America’s in a Forest Slump and New Zealand Log Prices Are on a Roll

Date: Friday, February 15, 2019
Source: The Wall Street Journal

New Zealand’s lumber industry is supported by Chinese demand

The U.S. lumber industry is in a rut, but halfway across the world, wood is still a hot commodity.

Forestry prices in New Zealand—one of the world’s largest timber exporters—are near record highs, thanks largely to strong Chinese demand for pine-tree logs.

A-grade logs for export were recently selling for 140 New Zealand dollars (US$95) a metric ton, up around 14% from September, according to market data provider AgriHQ.

In contrast, U.S. futures contracts for lumber—or planks of timber—fell sharply in the second half of last year. That drop was the result of a cooling U.S. housing market, slower construction activity as well as sharply lower U.S. wood exports to China. U.S. lumber prices have ticked higher this year, but are still down about 25% from May 2018.

New Zealand has been a big beneficiary of China’s construction and infrastructure projects. The pacific island nation exported $2.8 billion of logs and sawed products last year and about 70% went to the world’s second-largest economy.

New Zealand was the first developed country to sign a free-trade agreement with China back in 2008, and it benefits from lower tariffs than competitors on many goods.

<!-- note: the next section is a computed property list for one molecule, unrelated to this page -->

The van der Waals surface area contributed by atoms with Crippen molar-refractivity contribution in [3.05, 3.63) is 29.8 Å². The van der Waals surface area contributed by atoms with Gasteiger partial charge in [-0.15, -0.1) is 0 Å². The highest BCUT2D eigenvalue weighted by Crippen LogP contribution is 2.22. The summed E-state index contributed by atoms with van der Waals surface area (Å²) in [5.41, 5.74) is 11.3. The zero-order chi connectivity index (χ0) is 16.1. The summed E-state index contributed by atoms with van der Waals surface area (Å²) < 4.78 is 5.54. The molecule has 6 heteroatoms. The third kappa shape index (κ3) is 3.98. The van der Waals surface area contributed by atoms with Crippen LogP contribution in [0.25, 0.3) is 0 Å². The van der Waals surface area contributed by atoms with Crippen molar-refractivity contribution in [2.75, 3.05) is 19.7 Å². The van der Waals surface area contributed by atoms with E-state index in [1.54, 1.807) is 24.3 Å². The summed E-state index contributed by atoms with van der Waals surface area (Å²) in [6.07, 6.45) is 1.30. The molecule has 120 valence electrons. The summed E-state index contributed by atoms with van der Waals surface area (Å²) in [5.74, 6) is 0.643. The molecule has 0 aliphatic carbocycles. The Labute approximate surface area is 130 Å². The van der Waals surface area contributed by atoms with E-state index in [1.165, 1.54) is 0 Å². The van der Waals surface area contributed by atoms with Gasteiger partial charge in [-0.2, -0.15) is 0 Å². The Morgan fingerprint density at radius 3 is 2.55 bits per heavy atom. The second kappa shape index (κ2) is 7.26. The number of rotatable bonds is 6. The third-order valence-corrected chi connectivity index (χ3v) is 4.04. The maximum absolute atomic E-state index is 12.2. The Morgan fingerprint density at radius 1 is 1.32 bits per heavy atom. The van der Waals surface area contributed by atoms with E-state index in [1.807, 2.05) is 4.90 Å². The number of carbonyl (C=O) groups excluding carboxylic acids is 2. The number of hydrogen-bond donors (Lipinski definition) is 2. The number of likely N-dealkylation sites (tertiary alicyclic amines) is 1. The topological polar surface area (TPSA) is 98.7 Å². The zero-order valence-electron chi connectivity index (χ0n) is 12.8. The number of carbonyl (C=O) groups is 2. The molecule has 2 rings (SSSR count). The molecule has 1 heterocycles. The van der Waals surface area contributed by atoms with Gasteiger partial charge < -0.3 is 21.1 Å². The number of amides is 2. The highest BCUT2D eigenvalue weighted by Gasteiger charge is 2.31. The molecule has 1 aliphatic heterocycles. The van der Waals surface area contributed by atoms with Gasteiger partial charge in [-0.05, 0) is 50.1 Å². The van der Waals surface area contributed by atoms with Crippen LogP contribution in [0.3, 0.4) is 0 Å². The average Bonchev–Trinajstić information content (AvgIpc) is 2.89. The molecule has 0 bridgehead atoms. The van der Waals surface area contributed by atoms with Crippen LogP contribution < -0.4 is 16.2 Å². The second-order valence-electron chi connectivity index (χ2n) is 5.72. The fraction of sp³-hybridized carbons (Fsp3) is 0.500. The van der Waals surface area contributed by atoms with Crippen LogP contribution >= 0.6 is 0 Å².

U.S.-China trade tensions over the past year also contributed to China’s increased appetite for New Zealand’s logs. “Their normal channels out of the U.S. have not been there, and so we’ve been doing quite well,” said David Rhodes, chief executive of New Zealand’s Forestry Owners Association.

Some analysts are warning, however, that the good times may not last for long as China’s economic growth is slowing.

Global demand for logs is also flagging, because of weaker growth in housing starts and moderating global growth. “New Zealand is unlikely to be immune” from that broader trend for long, said Nathan Penny, a senior economist at ASB Bank in New Zealand.

Like in the U.S., farmers and forestry owners in New Zealand planted large numbers of trees in the 1990s in anticipation of higher global demand for wood. Many of those trees are now ready to be felled, raising concerns about oversupply and a collapse in prices, but China’s demand is helping to ease that worry, said Mr. Rhodes.

 

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